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2011

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Separating and detecting Escherichia Coli in a microfluidic thannel [i.e., channel] for urinary tract infection (UTI) applications

Description

In this thesis, I present a lab-on-a-chip (LOC) that can separate and detect Escherichia Coli (E. coli) in simulated urine samples for Urinary Tract Infection (UTI) diagnosis. The LOC consists of two (concentration and sensing) chambers connected in series and

In this thesis, I present a lab-on-a-chip (LOC) that can separate and detect Escherichia Coli (E. coli) in simulated urine samples for Urinary Tract Infection (UTI) diagnosis. The LOC consists of two (concentration and sensing) chambers connected in series and an integrated impedance detector. The two-chamber approach is designed to reduce the non-specific absorption of proteins, e.g. albumin, that potentially co-exist with E. coli in urine. I directly separate E. coli K-12 from a urine cocktail in a concentration chamber containing micro-sized magnetic beads (5 µm in diameter) conjugated with anti-E. coli antibodies. The immobilized E. coli are transferred to a sensing chamber for the impedance measurement. The measurement at the concentration chamber suffers from non-specific absorption of albumin on the gold electrode, which may lead to a false positive response. By contrast, the measured impedance at the sensing chamber shows ~60 kÙ impedance change between 6.4x104 and 6.4x105 CFU/mL, covering the threshold of UTI (105 CFU/mL). The sensitivity of the LOC for detecting E. coli is characterized to be at least 3.4x104 CFU/mL. I also characterized the LOC for different age groups and white blood cell spiked samples. These preliminary data show promising potential for application in portable LOC devices for UTI detection.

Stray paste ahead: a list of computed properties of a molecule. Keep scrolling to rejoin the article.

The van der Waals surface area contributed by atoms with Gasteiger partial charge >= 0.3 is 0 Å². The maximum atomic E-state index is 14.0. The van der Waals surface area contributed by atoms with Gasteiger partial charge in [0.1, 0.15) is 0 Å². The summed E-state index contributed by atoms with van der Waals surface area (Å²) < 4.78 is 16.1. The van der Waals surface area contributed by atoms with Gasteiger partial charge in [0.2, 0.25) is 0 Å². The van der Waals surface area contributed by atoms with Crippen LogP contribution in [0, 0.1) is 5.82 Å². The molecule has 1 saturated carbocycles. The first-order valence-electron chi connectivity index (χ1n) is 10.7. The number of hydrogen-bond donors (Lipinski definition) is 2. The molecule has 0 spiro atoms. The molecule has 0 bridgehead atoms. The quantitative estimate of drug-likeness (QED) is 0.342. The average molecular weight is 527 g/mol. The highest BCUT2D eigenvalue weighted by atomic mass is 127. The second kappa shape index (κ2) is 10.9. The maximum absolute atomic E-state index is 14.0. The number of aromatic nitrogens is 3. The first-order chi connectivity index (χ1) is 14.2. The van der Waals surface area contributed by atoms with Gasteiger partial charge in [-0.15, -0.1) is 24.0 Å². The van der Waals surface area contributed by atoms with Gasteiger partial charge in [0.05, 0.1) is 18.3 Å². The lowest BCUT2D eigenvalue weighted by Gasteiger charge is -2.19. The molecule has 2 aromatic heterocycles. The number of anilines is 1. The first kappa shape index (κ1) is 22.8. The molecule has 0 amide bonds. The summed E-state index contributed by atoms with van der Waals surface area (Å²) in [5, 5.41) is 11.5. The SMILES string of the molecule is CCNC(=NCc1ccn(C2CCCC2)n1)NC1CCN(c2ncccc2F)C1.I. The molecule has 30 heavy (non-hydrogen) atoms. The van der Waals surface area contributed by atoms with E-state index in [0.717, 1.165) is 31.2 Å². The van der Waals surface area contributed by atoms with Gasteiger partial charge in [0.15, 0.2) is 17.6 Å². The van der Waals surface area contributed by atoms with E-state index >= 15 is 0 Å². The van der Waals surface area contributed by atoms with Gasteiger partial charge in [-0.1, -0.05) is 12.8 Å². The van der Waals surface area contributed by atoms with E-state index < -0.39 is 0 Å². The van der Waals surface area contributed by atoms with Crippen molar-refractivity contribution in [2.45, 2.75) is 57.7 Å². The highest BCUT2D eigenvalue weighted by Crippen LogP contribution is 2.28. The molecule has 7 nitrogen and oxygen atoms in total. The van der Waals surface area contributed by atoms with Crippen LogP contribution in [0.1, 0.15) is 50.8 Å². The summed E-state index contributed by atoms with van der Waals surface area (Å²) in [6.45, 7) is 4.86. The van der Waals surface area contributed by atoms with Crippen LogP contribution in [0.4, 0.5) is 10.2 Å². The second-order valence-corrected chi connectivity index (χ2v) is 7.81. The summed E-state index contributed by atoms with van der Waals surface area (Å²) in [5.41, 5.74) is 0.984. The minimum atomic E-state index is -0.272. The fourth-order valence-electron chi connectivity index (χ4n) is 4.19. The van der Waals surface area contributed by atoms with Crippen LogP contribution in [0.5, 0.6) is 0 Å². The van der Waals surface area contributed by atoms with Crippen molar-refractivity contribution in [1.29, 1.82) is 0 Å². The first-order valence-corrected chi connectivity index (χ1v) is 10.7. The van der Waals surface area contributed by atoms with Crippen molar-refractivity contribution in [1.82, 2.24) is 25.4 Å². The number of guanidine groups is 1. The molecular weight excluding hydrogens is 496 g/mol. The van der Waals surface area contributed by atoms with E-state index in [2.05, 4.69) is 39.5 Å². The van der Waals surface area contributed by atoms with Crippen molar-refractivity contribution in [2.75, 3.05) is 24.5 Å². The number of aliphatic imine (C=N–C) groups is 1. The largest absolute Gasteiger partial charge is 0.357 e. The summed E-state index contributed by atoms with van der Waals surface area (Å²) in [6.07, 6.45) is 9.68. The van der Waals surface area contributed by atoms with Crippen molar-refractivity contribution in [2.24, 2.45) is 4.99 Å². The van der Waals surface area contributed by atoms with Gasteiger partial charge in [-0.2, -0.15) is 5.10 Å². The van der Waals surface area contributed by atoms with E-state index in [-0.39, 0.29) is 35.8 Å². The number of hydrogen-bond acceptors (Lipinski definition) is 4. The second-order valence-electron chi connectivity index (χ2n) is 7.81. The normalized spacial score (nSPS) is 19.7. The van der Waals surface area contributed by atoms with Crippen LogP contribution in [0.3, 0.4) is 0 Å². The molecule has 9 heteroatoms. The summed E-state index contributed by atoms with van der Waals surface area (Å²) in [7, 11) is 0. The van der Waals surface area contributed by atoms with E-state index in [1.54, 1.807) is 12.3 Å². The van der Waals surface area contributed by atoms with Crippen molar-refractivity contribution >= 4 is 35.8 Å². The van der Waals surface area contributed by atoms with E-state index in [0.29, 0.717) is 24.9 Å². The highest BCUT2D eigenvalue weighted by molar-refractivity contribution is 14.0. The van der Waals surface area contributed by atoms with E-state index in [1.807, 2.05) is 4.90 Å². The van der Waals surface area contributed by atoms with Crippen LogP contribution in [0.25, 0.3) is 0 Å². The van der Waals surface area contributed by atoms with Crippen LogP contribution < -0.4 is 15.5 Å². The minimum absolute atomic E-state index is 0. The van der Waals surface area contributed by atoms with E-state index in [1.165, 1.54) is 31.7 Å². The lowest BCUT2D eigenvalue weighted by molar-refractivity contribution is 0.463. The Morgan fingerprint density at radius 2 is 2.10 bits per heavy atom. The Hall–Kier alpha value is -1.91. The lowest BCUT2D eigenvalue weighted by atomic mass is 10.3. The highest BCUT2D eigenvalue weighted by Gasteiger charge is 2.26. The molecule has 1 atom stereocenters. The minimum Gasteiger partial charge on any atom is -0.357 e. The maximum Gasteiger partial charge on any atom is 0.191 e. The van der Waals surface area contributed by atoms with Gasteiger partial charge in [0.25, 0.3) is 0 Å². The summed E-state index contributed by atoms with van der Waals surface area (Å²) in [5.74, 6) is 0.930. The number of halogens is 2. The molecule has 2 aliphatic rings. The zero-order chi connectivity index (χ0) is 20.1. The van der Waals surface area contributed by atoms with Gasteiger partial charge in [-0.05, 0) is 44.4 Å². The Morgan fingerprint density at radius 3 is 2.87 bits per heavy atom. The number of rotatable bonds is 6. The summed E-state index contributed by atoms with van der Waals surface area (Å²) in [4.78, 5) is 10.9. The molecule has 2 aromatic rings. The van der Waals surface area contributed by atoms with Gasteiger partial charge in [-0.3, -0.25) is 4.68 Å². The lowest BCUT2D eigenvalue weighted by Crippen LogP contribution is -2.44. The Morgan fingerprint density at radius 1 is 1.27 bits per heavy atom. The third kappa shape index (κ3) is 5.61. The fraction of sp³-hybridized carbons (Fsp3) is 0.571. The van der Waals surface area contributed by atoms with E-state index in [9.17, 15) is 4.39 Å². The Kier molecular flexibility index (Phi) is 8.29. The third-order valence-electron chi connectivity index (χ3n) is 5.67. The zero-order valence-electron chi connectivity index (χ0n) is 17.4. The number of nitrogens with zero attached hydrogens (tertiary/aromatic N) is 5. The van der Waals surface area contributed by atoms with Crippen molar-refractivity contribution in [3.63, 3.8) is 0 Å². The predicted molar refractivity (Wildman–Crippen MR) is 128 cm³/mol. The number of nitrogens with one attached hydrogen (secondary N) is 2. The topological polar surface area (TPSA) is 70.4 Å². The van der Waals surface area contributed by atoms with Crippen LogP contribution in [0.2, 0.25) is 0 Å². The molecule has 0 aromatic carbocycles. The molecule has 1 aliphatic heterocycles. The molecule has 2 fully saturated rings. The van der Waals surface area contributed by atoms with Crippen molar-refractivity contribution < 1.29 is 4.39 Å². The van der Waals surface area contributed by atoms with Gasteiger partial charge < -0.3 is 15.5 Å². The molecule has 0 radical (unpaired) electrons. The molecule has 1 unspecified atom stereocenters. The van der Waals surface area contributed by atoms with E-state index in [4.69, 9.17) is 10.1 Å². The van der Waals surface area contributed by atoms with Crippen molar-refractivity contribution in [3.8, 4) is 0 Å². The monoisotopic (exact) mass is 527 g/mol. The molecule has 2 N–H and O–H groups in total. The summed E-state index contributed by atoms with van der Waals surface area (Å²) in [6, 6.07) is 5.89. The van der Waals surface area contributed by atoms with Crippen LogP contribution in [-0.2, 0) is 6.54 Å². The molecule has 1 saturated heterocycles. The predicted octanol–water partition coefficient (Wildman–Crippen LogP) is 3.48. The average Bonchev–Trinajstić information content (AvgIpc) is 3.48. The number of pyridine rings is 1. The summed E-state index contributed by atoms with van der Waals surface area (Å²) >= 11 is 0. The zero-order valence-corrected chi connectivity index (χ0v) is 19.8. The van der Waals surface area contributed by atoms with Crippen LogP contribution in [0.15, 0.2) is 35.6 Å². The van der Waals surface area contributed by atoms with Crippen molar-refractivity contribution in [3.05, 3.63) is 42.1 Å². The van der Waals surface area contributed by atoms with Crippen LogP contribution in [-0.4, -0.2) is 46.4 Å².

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2011